Homer wrote in The Iliad, "There can be no covenant between lions and men." In Grizzly Man, acclaimed German director Werner Herzog sifts through the videotaped remains of Timothy Treadwell and attempts to understand what drove him to make annual expeditions into Alaskan grizzly-bear territory. Treadwell would die on his 2003 expedition to the remote Katmai National Park and Reserve, where a grizzly tore him and his girlfriend to shreds and ate them.
Treadwell taped many hours of footage over 13 expeditions, and his uncensored diaries of life among the grizzlies and foxes are records of his borderline personality, egomania, and paranoid delusions. Treadwell rails—sometimes with frightening, inarticulate mania—against poachers, the government, and other perceived enemies. In the film's first scene, Treadwell speaks of "a kind warrior," a phrase that could equally describe Treadwell's self-image and his perception of the bears.
"They can kill, they can bite, they can decapitate," he says, but his warnings appear to have been a teasing part of Treadwell's showmanship and not a self-possessed awareness of danger. Though he dramatically describes and displays the bear's capacity for powerful violence, Treadwell's unbridled enthusiasm for bears was obviously sincere, if showy. We see him fondle grizzly poop for the camera, coo his love to the bears, and chant, "I will die for these animals, I will die for these animals, I will die for these animals."
But Treadwell's recklessness grew out of a deeply troubled background. He was a failed actor and a substance abuser with a criminal record, but he determined to reinvent himself by claiming to be Australian, cutting a deal with the Discovery Networks, taking spots on talk shows (we see him on Late Show with David Letterman), and living out his preference of bears to people.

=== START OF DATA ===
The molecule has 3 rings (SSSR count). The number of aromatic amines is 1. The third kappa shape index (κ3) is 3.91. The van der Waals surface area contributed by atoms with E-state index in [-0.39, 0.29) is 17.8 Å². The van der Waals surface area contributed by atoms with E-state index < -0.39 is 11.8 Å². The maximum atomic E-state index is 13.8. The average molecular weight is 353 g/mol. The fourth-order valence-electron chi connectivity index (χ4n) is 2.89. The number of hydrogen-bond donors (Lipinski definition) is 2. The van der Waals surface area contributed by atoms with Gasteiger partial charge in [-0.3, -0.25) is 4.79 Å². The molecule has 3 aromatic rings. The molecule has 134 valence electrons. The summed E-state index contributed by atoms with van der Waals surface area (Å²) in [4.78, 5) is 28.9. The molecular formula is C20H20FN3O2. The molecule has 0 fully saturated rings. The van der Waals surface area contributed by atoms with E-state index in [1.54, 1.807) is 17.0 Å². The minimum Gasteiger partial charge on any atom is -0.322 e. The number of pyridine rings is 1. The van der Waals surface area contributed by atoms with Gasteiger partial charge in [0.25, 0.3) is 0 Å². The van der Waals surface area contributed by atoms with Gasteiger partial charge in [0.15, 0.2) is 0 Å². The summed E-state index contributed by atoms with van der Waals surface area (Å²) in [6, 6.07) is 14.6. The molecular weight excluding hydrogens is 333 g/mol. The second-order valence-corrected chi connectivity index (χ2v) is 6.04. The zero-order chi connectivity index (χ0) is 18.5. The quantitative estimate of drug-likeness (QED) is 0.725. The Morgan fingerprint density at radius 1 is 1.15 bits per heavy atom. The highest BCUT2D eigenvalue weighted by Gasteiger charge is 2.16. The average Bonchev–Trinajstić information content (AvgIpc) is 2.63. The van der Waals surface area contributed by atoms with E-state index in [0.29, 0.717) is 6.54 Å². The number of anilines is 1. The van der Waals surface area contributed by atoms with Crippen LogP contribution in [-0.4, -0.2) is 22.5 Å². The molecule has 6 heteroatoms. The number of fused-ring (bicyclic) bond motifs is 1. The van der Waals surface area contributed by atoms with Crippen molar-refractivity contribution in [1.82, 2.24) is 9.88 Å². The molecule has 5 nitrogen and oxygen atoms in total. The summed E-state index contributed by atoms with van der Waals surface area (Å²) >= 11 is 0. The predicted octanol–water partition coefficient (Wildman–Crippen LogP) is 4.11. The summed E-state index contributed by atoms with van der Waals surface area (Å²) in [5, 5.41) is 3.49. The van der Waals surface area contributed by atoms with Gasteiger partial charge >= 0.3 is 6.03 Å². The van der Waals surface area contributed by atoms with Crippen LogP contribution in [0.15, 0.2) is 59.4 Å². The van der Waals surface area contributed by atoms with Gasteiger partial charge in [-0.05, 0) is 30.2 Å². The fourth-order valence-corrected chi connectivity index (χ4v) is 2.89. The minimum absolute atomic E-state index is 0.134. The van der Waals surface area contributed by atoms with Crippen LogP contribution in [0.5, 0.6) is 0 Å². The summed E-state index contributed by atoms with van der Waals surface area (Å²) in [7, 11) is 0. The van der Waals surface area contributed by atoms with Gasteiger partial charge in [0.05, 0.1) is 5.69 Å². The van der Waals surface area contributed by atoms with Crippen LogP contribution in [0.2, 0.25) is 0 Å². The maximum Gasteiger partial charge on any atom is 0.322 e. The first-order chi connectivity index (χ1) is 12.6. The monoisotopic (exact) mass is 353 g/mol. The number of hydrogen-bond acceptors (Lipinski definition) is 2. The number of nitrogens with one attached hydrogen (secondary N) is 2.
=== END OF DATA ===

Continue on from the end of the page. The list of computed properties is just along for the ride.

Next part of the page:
Most of the film consists of found footage, and though it can become monotonous, it is more often mesmerizing. Herzog loads his film by giving Treadwell's death date (2003) in the opening frames, so tension pervades any scene with Treadwell among the bears. Herzog is also able to capitalize on Treadwell's natural high of self-styled adventure and images that Herzog couldn't get away with if they weren't true (like the flies that ominously swarm around Treadwell and his camera).
Herzog's own footage explores the quirky people in Treadwell's orbit, including an ex-girlfriend, the helicopter pilot who initiated rescue proceedings ("The only reason he lasted as long as he did is the bears probably thought there was something wrong with him, like he was mentally retarded or something....We hauled away four garbage bags of people out of that bear"), and a disingenuously sensitive coroner who gravitates to the limelight just as much as Treadwell did.
As for Herzog, he responds to Treadwell as a filmmaker, acknowledging his magical ability with the camera. More so, the existentially cynical Herzog wonders at his subject's polar philosophy of natural optimism. Herzog narrates that where Treadwell saw personality (which he fatally invested in the bears), "I see only the overwhelming indifference of nature....chaos, hostility, murder."
Though Herzog wrestles with themes of man's relationship to nature, Grizzly Man can't entirely avoid an air of prurient exploitation, which Herzog teases by showing himself listening on headphones to an audio recording of Treadwell's death. We're spared the sounds, but haunted by our own mental image, one more example of the individual's capacity to create his own reality.